India: Stampede At Religious Hindu Gathering Leaves At Least 116 People Dead

HATHRAS, INDIA – JULY 02: Relatives of victims who died in a stampede gather outside a hospital on July 02, 2024 in Hathras, India. At least 116 people were confirmed killed in a devastating stampede at a Satsang, or religious event, in Hathras, in India’s densely populated Uttar Pradesh state on Tuesday. (Photo by Stringer/Getty Images)

OAN’s Brooke Mallory
5:42 PM – Tuesday, July 2, 2024

According to authorities, on Tuesday, a stampede during a religious event in the state of Uttar Pradesh in central India claimed the lives of at least 116 individuals.


Although it seemed that women made up the majority of the victims, officials were still scrambling to ascertain how many casualties had been transported to several hospitals in the area.

In the village of Rati Bhanpur, in the Hathras region of the state, there was a “satsang,” a prayer gathering led by a Hindu guru, when the sudden stampede occurred. A frenzy broke out, and thousands of the guru’s followers began running as they flocked under tents to escape the intense heat in order to hear his speech.

Yet, “some eyewitnesses told local media outlets that the stampede started when the event ended and people rushed to leave the venue,” CBS News reported.

Inspector General Shalabh Mathur of the Uttar Pradesh Police eventually confirmed at least 116 deaths overall.

Hathras District Magistrate Ashish Kumar initially stated that the local community health center had confirmed between 50 and 60 deaths among district residents alone. However, more deaths were later acknowledged by Indian news outlets.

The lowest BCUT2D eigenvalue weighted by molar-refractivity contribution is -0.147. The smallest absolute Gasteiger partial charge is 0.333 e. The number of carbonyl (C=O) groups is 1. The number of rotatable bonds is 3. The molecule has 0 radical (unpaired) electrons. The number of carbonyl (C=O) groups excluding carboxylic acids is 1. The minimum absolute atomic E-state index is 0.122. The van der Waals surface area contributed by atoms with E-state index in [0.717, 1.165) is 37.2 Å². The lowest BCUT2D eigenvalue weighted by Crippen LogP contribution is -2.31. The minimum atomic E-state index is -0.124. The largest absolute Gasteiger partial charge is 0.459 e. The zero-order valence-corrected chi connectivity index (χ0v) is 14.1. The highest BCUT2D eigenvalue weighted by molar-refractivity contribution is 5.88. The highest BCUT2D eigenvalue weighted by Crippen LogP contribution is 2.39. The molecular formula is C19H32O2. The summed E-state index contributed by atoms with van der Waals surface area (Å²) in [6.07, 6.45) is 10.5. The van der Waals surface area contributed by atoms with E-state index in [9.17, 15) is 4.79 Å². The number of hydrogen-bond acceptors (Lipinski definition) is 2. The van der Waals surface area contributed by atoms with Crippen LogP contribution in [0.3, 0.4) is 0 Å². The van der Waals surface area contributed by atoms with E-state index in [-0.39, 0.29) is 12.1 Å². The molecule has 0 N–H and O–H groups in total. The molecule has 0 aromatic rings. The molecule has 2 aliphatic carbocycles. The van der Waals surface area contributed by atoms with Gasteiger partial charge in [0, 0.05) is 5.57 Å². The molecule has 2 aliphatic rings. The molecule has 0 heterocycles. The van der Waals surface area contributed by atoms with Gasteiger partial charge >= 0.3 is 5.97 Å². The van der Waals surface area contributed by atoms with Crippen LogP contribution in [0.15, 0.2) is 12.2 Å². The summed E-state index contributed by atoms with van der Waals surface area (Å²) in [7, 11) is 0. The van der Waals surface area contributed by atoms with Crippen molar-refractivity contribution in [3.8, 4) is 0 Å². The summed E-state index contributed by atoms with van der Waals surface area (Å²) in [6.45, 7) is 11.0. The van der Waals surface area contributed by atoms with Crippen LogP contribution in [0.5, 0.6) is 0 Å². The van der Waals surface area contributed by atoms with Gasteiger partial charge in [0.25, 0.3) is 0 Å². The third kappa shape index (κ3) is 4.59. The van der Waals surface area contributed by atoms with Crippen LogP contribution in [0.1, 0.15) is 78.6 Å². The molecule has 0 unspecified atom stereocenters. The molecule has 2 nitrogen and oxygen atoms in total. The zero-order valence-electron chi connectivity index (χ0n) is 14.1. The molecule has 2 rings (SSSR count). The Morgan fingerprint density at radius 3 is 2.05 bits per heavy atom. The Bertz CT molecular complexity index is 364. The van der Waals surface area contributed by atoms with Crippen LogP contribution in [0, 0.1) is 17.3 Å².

Numerous bodies, primarily elderly and female, could be seen being transported to nearby hospitals in videos that went viral on social media.

Chief Minister Yogi Adityanath, the state’s highest ranking official in Uttar Pradesh, launched an investigation into the incident when locals began to express their displeasure and accusations that the massive gathering—which was conducted in sweltering heat—had not been properly planned.

The local guru, a Hindu preacher known as “Bhole Baba,” had arranged for “temporary permission” to hold the religious gathering, according to senior police officer Shalabh Mathur.

The state administration of Uttar Pradesh is giving the victims “all assistance imaginable,” according to Indian Prime Minister Narendra Modi.

The leader of the opposition Congress party, Pawan Khera, claimed that the state government, led by Bhartiya Janata Party leader Narendra Modi, was ill-prepared for the occasion. He maintained that there weren’t enough medical professionals or resources at the hospitals where the injured were admitted to treat them.

Since religious ceremonies are typically planned privately and frequently lack proper safety or crowd control measures, stampedes at these events are not unusual in India.

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